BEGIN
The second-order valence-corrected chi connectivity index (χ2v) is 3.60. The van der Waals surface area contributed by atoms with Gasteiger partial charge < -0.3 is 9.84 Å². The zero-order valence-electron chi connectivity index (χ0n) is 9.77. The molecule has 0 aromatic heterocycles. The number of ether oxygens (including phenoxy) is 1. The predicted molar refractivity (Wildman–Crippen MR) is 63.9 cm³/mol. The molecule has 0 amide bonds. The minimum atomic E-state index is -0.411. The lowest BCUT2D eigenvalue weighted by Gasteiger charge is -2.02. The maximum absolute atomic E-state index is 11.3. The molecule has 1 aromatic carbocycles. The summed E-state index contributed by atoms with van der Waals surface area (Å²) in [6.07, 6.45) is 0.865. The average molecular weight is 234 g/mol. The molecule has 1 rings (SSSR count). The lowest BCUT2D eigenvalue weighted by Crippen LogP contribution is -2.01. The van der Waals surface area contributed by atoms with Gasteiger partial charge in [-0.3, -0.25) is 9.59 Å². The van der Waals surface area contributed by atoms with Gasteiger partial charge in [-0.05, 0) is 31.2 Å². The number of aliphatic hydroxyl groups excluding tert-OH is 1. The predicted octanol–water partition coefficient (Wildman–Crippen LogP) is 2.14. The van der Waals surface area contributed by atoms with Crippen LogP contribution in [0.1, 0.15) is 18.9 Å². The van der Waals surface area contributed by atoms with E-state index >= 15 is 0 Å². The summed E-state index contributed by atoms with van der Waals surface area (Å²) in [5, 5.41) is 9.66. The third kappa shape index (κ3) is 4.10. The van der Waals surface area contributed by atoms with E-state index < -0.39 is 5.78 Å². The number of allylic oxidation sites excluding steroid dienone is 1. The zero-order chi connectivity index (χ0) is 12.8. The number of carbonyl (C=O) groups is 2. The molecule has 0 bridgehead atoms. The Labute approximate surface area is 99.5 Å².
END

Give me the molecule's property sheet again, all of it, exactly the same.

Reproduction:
The second-order valence-corrected chi connectivity index (χ2v) is 3.60. The van der Waals surface area contributed by atoms with Gasteiger partial charge < -0.3 is 9.84 Å². The zero-order valence-electron chi connectivity index (χ0n) is 9.77. The molecule has 0 aromatic heterocycles. The number of ether oxygens (including phenoxy) is 1. The predicted molar refractivity (Wildman–Crippen MR) is 63.9 cm³/mol. The molecule has 0 amide bonds. The minimum atomic E-state index is -0.411. The lowest BCUT2D eigenvalue weighted by Gasteiger charge is -2.02. The maximum absolute atomic E-state index is 11.3. The molecule has 1 aromatic carbocycles. The summed E-state index contributed by atoms with van der Waals surface area (Å²) in [6.07, 6.45) is 0.865. The average molecular weight is 234 g/mol. The molecule has 1 rings (SSSR count). The lowest BCUT2D eigenvalue weighted by Crippen LogP contribution is -2.01. The van der Waals surface area contributed by atoms with Gasteiger partial charge in [-0.3, -0.25) is 9.59 Å². The van der Waals surface area contributed by atoms with Gasteiger partial charge in [-0.05, 0) is 31.2 Å². The number of aliphatic hydroxyl groups excluding tert-OH is 1. The predicted octanol–water partition coefficient (Wildman–Crippen LogP) is 2.14. The van der Waals surface area contributed by atoms with Crippen LogP contribution in [0.1, 0.15) is 18.9 Å². The van der Waals surface area contributed by atoms with E-state index >= 15 is 0 Å². The summed E-state index contributed by atoms with van der Waals surface area (Å²) in [5, 5.41) is 9.66. The third kappa shape index (κ3) is 4.10. The van der Waals surface area contributed by atoms with E-state index < -0.39 is 5.78 Å². The number of allylic oxidation sites excluding steroid dienone is 1. The zero-order chi connectivity index (χ0) is 12.8. The number of carbonyl (C=O) groups is 2. The molecule has 0 bridgehead atoms. The Labute approximate surface area is 99.5 Å².